I take pictures on film and with direct lighting in front of black backgrounds or sometimes in direct sunlight. In both of these situations I want to sometimes cover parts of the subject in complete black for artistic purposes. Just taking some black cloth doesn't do the trick it still reflects too much light and therefor is visible as gray material on the photos. Any tips on what material to choose to increase the light swallowing effect?
Use something with a matte finish or matte fibres. Take a magnifying glass to a fabric store along with a light and something to take reflective light metering with.
Shiny synthetic fibres [and even some natural wools] might look black, but are at risk of casting bright specular reflections toward the camera which increases the apparent brightness.
You also want your masks to be as smooth and even in the scene as you can get them: Folds and wrinkles will be more likely to show in the second exposure than a smooth texture.
From there, the next step would be to adjust how you're metering: Use a spot meter off the black-masking you're putting in the image, and use zone-system like metering methods to drop it down to where you want it.
This process may also involve getting creative with supplemental lighting work to achieve the best results:
- Cast shadows on what you want dropped to black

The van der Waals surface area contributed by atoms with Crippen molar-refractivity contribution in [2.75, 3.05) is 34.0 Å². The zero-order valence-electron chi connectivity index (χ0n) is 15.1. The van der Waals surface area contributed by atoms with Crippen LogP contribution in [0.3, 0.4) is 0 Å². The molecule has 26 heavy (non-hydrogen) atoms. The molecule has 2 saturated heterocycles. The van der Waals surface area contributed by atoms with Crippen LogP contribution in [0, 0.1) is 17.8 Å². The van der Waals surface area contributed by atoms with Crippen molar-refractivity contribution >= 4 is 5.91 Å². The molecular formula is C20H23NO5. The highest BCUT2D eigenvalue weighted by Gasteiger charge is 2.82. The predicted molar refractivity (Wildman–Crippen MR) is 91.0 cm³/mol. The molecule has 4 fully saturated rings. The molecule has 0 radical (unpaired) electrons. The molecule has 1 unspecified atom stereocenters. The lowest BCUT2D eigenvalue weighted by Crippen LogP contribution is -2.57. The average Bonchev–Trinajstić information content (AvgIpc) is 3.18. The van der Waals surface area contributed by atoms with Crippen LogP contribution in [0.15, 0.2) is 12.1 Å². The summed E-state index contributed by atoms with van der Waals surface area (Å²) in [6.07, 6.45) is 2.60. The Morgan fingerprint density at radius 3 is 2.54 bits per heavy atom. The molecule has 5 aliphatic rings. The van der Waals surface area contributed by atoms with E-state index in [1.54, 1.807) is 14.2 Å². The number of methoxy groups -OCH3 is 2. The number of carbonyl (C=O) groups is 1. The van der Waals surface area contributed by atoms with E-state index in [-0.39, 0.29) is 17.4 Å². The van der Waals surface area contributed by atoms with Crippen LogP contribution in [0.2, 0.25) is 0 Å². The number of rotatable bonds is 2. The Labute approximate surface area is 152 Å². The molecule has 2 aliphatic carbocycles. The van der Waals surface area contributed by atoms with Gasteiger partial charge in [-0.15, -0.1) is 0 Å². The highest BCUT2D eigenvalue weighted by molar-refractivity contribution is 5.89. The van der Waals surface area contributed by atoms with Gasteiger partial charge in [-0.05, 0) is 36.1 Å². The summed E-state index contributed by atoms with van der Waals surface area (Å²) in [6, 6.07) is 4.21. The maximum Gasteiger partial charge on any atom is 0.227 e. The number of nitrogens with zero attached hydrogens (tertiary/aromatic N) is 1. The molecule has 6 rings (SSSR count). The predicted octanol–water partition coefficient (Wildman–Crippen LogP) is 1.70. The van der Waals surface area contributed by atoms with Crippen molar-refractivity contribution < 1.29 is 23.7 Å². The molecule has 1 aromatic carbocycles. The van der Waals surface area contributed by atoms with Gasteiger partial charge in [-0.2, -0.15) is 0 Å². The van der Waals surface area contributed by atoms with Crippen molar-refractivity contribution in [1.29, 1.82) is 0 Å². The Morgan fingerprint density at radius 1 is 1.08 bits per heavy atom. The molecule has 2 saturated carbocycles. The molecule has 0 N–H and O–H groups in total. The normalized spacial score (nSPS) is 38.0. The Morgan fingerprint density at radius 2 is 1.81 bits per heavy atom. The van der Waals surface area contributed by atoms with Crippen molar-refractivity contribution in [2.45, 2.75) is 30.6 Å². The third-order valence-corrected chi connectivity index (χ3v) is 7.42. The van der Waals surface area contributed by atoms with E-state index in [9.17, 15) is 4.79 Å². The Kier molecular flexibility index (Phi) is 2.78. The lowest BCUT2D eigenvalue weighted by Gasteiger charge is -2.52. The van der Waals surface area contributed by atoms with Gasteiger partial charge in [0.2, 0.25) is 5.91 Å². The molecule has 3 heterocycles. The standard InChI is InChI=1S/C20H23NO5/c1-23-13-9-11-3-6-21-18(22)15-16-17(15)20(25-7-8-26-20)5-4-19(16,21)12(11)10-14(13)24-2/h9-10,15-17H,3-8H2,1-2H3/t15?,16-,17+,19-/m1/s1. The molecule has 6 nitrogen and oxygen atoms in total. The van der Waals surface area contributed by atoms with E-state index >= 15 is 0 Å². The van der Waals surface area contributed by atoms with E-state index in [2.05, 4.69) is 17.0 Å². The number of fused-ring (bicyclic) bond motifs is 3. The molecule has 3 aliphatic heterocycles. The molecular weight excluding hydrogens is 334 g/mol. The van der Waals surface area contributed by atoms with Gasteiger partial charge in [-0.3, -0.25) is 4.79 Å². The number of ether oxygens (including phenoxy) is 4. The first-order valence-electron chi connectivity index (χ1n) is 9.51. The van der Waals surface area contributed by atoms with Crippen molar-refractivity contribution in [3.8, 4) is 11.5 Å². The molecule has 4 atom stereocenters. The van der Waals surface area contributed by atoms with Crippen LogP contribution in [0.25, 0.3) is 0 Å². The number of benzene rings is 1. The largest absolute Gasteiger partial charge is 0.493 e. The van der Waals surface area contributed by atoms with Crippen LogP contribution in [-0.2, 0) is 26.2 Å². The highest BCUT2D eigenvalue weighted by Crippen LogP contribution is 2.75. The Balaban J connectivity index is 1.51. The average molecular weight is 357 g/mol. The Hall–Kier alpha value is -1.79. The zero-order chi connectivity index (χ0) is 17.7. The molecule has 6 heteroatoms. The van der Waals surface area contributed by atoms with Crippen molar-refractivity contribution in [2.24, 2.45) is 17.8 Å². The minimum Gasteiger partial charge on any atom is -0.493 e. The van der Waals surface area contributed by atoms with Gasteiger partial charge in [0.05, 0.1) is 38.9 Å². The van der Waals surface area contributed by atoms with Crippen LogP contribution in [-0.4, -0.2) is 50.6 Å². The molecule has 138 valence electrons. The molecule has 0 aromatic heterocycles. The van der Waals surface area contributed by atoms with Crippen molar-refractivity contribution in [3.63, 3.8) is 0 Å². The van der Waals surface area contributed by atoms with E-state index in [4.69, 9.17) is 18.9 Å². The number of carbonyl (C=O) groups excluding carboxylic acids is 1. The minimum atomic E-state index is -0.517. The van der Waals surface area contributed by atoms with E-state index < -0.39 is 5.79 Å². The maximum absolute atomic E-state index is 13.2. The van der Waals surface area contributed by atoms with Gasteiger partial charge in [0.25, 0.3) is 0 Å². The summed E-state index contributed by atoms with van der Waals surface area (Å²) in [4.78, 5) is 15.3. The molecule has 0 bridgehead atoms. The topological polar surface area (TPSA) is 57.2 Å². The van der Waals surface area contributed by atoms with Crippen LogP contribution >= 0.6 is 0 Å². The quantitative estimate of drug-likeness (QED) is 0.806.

- Use flash or reflectors to put more light where you need it.
The method may be further pushed by using a film with higher contrast.
However, depending on exactly what you are aiming for from an end result, a more practical option may be to mask and double expose in post rather than directly on the film.
[You have some totally clear frames kicking around from accidentally taking photos with a lens cap on or something, right? By going this route you haven't 'made a mistake', you've been stockpiling masking stock for post production work!]
If you want black, black velvet from the fabric shop does a really good job. Here is a sample tabletop, the full light is directly on it.
This was a ISO 200 f/8 photo with flash.
It is a better grade called dressmaking velvet, which does better than the cheaper grades. The fabric shop will know what you want. I don't know about using it in sunlight, try just one yard first. But any of it is vastly better under the lights than other fabrics or paper.
What you need, is Vantablack. This awesome material reflects only .04% of light - way too little to affect those silver halides. That being said, I don't think it's commercially available. Perhaps there's a similar knockoff on the market?
All daydreaming aside, instead of trying to block all light from reflecting off the object and being recorded...why not instead filter and block? For example, if you switched to orthochromatic film, then you know that red light isn't recorded by virtue of the film...so you need only use material that reflects red. Alternatively, use a filter that cuts a part of the spectrum, like a deep red filter, and then use a material that reflects green/blue. My hypothesis here is that it's easier to find a material that reflects just a color than to find one that reflects near to nothing.
Since you are masking out part of a staged subject and using a film camera, presumably with an SLR style through the lens viewfinder, how about just masking the lens with a black material?
A cutout on a cheap lens cap would work. Then only light from the desired subject matter even enters the camera.